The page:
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meetings. we talk bd what was in the package. we received over 30,000 very tough stories to read through, frankly, about what the economic crisis was doing to them. we then sent out at another e-mail and said these are the stories of the economic crisis and this is why passing the economic recovery package is so important. we then moved onto the budgets, and supporting the president's budget priorities where we collected hundreds of thousands of pledges. we also had our supporters -- or our supporters logged in hundreds of thousands of phone calls to congress urging support of the president's budget. we then have moved on to judge sonia sotomayor's action center. if folks have not gone there, we encourage people to go to barack obama dot com and take action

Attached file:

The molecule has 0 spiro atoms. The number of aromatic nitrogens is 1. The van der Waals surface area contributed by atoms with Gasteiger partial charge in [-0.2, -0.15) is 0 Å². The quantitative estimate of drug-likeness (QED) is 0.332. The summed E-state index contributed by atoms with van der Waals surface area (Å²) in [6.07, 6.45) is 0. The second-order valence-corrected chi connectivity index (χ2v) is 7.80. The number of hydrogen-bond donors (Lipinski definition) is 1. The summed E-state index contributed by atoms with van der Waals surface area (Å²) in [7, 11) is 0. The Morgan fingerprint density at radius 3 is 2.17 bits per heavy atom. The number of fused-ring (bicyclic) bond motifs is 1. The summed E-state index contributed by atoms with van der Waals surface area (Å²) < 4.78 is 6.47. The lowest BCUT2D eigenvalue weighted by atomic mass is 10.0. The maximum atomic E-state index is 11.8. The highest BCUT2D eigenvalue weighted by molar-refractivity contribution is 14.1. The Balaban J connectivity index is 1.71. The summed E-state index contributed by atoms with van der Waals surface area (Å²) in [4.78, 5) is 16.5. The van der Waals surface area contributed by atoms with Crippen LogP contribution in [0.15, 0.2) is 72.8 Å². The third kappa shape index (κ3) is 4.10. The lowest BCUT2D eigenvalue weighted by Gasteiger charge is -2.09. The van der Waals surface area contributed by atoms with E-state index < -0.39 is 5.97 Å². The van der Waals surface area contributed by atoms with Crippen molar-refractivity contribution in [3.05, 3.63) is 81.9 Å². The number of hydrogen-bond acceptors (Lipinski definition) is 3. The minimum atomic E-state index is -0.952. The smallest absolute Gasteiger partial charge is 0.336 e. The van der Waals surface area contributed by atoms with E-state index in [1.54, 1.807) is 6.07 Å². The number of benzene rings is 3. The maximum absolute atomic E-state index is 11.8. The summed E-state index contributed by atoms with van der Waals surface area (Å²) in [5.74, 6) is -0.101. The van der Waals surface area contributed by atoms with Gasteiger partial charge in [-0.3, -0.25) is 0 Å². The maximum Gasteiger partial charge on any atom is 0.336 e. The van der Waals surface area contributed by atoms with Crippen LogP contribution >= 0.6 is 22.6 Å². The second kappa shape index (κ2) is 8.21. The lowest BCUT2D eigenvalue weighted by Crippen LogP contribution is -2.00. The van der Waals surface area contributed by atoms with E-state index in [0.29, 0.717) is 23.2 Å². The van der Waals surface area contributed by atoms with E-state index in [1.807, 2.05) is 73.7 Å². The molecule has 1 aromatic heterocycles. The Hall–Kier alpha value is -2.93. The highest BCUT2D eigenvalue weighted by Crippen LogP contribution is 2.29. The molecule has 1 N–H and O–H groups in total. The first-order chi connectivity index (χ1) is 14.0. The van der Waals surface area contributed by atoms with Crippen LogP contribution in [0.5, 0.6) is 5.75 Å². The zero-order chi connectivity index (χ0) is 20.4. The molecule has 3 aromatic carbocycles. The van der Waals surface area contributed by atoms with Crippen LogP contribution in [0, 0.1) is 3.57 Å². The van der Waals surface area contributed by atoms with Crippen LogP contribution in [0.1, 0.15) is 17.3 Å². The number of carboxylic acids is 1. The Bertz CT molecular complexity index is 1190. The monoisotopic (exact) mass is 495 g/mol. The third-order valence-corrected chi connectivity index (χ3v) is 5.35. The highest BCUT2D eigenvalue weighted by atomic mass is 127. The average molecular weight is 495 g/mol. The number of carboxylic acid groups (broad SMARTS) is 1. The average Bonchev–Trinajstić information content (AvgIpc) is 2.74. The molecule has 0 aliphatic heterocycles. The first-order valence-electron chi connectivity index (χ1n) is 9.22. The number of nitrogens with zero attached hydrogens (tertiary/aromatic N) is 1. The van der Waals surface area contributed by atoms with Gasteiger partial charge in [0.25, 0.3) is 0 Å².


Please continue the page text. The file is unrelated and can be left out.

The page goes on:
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on sonia sotomayor's pp hearing. the goal from -- for these kickoffs is two followed. one we're going to start the process of reaching out to neighbors and friends using the exact same tack tactics we did during the campaign, having friends talk to friends about why it is important to talk to the president's health care principles. there are three principles i'm sure many of you are aware of, the first is lowering the cost for american families, but also american businesses. the second is maintaining choice so that folks have both choice of their doctor and of their plan, and then the third is assuring access to affordable health care to all americans. and the fourth that you can put in there, and john podesta talked a little about this, is that we have to get it passed this year and getting it done this year. so we're going to have our